Monday, February 21, 2011

Making a Difference- Easier Than You Think

I confess that I often get a bad case of the “don’t-want- tos” when I’m getting ready for work in the morning. Especially now that the weather is cooler, it is so tempting to stay home in my “pj”s. So what motivates me to don my “business casual” attire, apply makeup and drive into the city? The prospect of a paycheck is a large part of it. Even more important though, is the thought that I might actually make a difference. It is satisfying to think that what I do might make someone else’s day a little brighter in some way.
Outside of our working life, we are constantly asked to help others. When we watch the news and hear of so many folks who need so much help we can be easily overwhelmed. My watchword in this case comes from an expert at making a difference, JoAnn Cayce of Thornton. Her advice to me: “Honey, just do what you can.”
Think for a moment about what you are already doing. Is there a particular charity that “has your number” and calls you year after year because they can depend on you to give at least a little? Did you ever walk around the downtown area of a nearby city with 40,000 of your closest friends in support of brave cancer survivors? Do you give to your local church? See, you are already in the habit of being helpful.
I think making a difference becomes a mindset. It’s a natural reaction of a grateful heart. We are so blessed that we can’t help sharing with others. There are so many opportunities, especially with the holidays approaching. Of course, there’s nothing wrong with checking out a charity before you give. After all, you want to be sure that your gift will really reach someone who is really in need. Sometimes the grass-roots organizations are the best. In Saline County, the Churches Joint Council on Human Need operates a food pantry, and also helps promote a drive to collect warm coats each year. One of my favorite charities asks me to simply mail some letters to a few friends, asking for a donation. I like this much better than the traditional “door to door” approach, and although I don’t have huge results, it does generate a little bit for medical research.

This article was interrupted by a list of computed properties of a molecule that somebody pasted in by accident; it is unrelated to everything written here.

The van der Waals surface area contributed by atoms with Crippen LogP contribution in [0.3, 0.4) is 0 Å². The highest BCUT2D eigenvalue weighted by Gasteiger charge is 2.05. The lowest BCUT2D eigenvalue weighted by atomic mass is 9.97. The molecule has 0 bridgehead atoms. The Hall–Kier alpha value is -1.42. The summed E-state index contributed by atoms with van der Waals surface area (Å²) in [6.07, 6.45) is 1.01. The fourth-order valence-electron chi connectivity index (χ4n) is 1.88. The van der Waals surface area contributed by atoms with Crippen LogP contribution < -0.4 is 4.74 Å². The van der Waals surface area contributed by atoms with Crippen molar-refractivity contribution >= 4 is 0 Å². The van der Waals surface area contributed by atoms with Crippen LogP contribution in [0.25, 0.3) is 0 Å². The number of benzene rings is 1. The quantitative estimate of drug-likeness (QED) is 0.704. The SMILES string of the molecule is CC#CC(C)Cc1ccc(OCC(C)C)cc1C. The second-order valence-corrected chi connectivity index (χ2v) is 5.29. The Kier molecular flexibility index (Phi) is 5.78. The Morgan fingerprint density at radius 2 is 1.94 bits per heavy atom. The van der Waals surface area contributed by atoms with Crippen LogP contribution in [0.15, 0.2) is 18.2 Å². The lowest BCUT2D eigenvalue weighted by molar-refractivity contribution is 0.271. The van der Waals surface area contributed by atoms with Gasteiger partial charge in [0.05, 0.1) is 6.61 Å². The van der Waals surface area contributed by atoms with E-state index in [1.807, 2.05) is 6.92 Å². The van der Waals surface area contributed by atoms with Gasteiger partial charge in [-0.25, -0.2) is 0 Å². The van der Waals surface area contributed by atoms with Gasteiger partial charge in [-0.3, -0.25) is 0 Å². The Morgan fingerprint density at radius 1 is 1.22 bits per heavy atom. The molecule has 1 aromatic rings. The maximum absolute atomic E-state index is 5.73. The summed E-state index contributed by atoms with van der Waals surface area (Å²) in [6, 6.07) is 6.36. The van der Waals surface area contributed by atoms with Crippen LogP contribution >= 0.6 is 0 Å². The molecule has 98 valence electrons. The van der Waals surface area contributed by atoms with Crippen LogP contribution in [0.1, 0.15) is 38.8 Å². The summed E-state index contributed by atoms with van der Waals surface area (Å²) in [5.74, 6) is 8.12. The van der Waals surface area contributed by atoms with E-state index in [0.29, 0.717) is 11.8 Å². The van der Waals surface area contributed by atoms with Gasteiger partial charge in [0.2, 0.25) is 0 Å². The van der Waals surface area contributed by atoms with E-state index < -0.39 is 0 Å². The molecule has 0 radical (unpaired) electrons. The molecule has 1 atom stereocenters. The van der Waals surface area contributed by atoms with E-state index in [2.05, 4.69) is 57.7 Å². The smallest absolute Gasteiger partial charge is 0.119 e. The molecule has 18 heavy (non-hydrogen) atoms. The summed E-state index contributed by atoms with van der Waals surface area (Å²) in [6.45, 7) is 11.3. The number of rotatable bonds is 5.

Your time can be even more valuable than your money. So many organizations can use your talents, and provide you with a feeling of satisfaction for a job well done. Organizations like Big Brothers and Big Sisters, Habitat for Humanity, Civitan, and the Boy Scouts and Girl Scouts are always looking for people with big hearts and willing hands. Volunteering can enrich so many lives, including your own.
On a smaller scale, we can watch for opportunities in our everyday life. Did someone need a hand holding a door, or carrying a package? Could you afford to pay for a cup of coffee for the guy behind you in line? Each courtesy we extend to others just warms our own hearts.
I remember a story that a former Miss Saline County shared with my daughter’s Girl Scout troop years ago. I’ve seen it in different forms on the Internet, and it has a wonderful message. It goes something like this:
A child was walking along the beach, and noticed hundreds of starfish washed up on the sand. The tide was going out, and she knew that if these little animals didn’t make it back into the water, they would die. She began picking them up, one by one, and tossing them as far out to sea as she could. A man walked by and pointed out that there were hundreds, and she couldn’t possibly save them all.
His question to the little girl: “What does it matter?”
Her reply: “It matters to this one” as she stooped to pick up another starfish, “It matters to this one,” throwing it toward the ocean with all of her strength. “It matters to this one.”
Your efforts do make a difference. Just watch for opportunities, and do what you can.
I’d love to hear about what you do, and how it makes you feel. Write to me in care of Ouachita Life, or leave a comment on my blog at

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